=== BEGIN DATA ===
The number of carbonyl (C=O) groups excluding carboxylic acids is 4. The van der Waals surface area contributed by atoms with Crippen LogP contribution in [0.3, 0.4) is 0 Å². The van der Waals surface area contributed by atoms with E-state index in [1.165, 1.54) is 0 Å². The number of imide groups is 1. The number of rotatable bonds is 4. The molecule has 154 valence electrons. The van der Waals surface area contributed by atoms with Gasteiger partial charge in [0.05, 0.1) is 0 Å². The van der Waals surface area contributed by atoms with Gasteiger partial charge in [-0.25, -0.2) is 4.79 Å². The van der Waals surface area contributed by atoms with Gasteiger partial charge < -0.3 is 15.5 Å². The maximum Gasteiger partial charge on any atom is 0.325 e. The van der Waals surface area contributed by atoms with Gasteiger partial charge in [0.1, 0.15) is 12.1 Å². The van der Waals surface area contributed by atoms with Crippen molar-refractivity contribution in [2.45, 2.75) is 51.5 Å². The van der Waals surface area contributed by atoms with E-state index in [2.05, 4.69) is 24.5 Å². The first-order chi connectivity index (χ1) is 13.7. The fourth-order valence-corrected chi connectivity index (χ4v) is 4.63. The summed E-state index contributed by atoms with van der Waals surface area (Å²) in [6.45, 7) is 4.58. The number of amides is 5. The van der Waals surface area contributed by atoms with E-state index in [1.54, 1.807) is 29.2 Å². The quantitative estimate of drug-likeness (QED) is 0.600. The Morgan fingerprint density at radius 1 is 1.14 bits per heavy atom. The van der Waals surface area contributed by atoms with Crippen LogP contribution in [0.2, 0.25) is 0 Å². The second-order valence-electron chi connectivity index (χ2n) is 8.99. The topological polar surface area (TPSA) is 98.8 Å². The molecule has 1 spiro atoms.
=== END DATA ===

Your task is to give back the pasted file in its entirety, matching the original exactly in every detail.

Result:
The number of carbonyl (C=O) groups excluding carboxylic acids is 4. The van der Waals surface area contributed by atoms with Crippen LogP contribution in [0.3, 0.4) is 0 Å². The van der Waals surface area contributed by atoms with E-state index in [1.165, 1.54) is 0 Å². The number of imide groups is 1. The number of rotatable bonds is 4. The molecule has 154 valence electrons. The van der Waals surface area contributed by atoms with Gasteiger partial charge in [0.05, 0.1) is 0 Å². The van der Waals surface area contributed by atoms with Gasteiger partial charge in [-0.25, -0.2) is 4.79 Å². The van der Waals surface area contributed by atoms with Gasteiger partial charge < -0.3 is 15.5 Å². The maximum Gasteiger partial charge on any atom is 0.325 e. The van der Waals surface area contributed by atoms with Gasteiger partial charge in [0.1, 0.15) is 12.1 Å². The van der Waals surface area contributed by atoms with Crippen molar-refractivity contribution in [2.45, 2.75) is 51.5 Å². The van der Waals surface area contributed by atoms with E-state index in [2.05, 4.69) is 24.5 Å². The first-order chi connectivity index (χ1) is 13.7. The fourth-order valence-corrected chi connectivity index (χ4v) is 4.63. The summed E-state index contributed by atoms with van der Waals surface area (Å²) in [6.45, 7) is 4.58. The number of amides is 5. The van der Waals surface area contributed by atoms with E-state index in [1.54, 1.807) is 29.2 Å². The quantitative estimate of drug-likeness (QED) is 0.600. The Morgan fingerprint density at radius 1 is 1.14 bits per heavy atom. The van der Waals surface area contributed by atoms with Crippen LogP contribution in [0.2, 0.25) is 0 Å². The second-order valence-electron chi connectivity index (χ2n) is 8.99. The topological polar surface area (TPSA) is 98.8 Å². The molecule has 1 spiro atoms.